• Provide workshops and other professional development opportunities for educators 
  • Founded in 2011
  • 108 teacher leaders and teaching artists leaders have attended summer institutes on assessment, leadership, technology, creativity, proficiency-based standards-based and student-centered teaching and learning
  • Teacher leaders have presented workshops at three statewide arts education conferences, with over 600 educators attending
  • Teacher leaders facilitated regional workshops across Maine and 15 mega-regional sites across Maine
  • Maine Arts Ed Blog — 78 teachers profiled in Another Arts Teacher’s Story series 
  • Arts assessment graduate courses offered by New England Institute for
    Teacher Education
  • Nine arts education assessment webinars for Maine educators facilitated by Rob Westerberg and Catherine Ring – archived
  • Video stories of seven teacher leaders that demonstrate a standards-based arts education classroom located on Maine ARTSEducation YouTube channel
  • Teacher Leader Resource Team development of items for resource bank
  • Maine Arts Assessment Resources website
  • Partners have included MDOE, USM, MAEA, MMEA, University of Maine Performing Arts, and New England Institute for Teacher Education, Bates College

For More Information

APPLY TODAY TO BECOME A MALI TEACHER LEADER

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Assessment in the COVID-19 Environment

April 24, 2020

Reflecting

I’m sure many of you are at the point of reflecting and questioning what you’re doing in the ‘schooling away from school’ environment that we’ve all been thrown into. Recently during a conversation with a colleague he shared how frustrated he was with how few students were actually engaging and fulfilling the assignments. “When we took away the grading of student work they lost their sense of purpose.” I keep reflecting on the conversation. I wonder about how many high school students do the work (when we’re in the school building) only or primarily for the grade? This wondering has lead me to many questions. For one, didn’t we go to Proficiency Based Education to ensure that students fulfill the learning requirements? So we could actually know that students had learned and more importantly so students could articulate what they were learning? This was the part that shifted education from what teachers teach being the most important part of the equation to what students learn.

I understand why many schools have gone to no grades during the pandemic – I’m not questioning or debating if that is right or wrong. Let’s face it teaching ‘online’ isn’t new and students are held responsible to document and fulfill their school work. I do think that as this continues it is important for teachers at the local level to have the conversation about how to assess student work. Let’s remember that assessment has two purposes – one to determine if students are learning AND for teachers to determine if their teaching is effective.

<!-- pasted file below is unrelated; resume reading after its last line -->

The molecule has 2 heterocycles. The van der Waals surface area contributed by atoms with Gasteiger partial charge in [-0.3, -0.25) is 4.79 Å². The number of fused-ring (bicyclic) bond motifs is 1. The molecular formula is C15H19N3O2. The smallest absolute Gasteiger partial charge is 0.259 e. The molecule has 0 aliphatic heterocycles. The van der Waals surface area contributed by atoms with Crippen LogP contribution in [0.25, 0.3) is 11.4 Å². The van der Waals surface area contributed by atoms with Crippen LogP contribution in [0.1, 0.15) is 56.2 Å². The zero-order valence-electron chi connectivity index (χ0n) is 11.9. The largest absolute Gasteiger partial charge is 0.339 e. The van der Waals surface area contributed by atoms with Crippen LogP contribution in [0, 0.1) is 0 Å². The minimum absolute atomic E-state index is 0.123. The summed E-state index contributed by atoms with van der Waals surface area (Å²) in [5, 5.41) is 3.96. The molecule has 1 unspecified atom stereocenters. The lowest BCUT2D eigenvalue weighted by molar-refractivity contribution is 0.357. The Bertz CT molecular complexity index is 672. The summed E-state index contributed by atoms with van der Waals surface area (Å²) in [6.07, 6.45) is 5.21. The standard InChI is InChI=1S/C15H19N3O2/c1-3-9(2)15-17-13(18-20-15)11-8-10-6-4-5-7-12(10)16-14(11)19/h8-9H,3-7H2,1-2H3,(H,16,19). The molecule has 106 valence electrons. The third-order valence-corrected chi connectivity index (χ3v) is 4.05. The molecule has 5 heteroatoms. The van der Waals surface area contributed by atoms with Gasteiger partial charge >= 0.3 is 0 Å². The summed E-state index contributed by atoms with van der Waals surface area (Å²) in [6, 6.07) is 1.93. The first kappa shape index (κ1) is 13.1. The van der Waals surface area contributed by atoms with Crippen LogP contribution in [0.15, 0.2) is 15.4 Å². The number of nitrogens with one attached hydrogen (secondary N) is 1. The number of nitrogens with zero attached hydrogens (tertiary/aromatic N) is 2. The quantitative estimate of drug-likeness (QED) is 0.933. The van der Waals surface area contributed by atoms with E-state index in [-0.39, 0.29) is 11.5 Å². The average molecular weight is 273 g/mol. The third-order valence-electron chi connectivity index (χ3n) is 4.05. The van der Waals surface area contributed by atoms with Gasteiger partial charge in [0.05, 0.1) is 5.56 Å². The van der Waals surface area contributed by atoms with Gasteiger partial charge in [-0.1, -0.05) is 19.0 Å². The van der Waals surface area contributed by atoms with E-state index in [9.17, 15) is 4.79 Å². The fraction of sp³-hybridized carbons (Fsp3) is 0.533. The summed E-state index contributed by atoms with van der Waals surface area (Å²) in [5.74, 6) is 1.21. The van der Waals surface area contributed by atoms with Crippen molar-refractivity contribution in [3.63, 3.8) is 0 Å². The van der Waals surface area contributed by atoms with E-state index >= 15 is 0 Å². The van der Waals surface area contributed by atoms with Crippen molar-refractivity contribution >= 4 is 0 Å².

The critical question is how to assess in our ‘schooling away from school’? Not so the grade can raise the students GPA but to determine if students are learning and teachers are teaching.

Andrew Miller, Director of Personalized Learning at the Singapore American School has authored an article for Edutopia called Formative Assessment in Distance Learning. I’m hoping you’ll find it as informative as I have and perhaps you’ll take something from it that you can put into practice during the rest of this school year or in the future. If nothing else please share it with your colleagues so it can plants seeds for a staff conversation.

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Shooting Star

January 7, 2020

AftA post

This is reprinted from the ARTS Blog, November 12, 2019, Americans for the Arts written by Narric Rome.

Yesterday, an Education Commission of the States staff member with the memorable name of Claus von Zastrow published a blog reporting the findings of an arteducation question included in the 2019 National Assessment of Educational Progress (NAEP) in Math. It’s a substantial discovery—akin to when new stars are detected in a constellation, or a new species of insect is identified. His blog post and the accompanying data tables are a must-read. My blog here is about the context that must be considered in his discovery.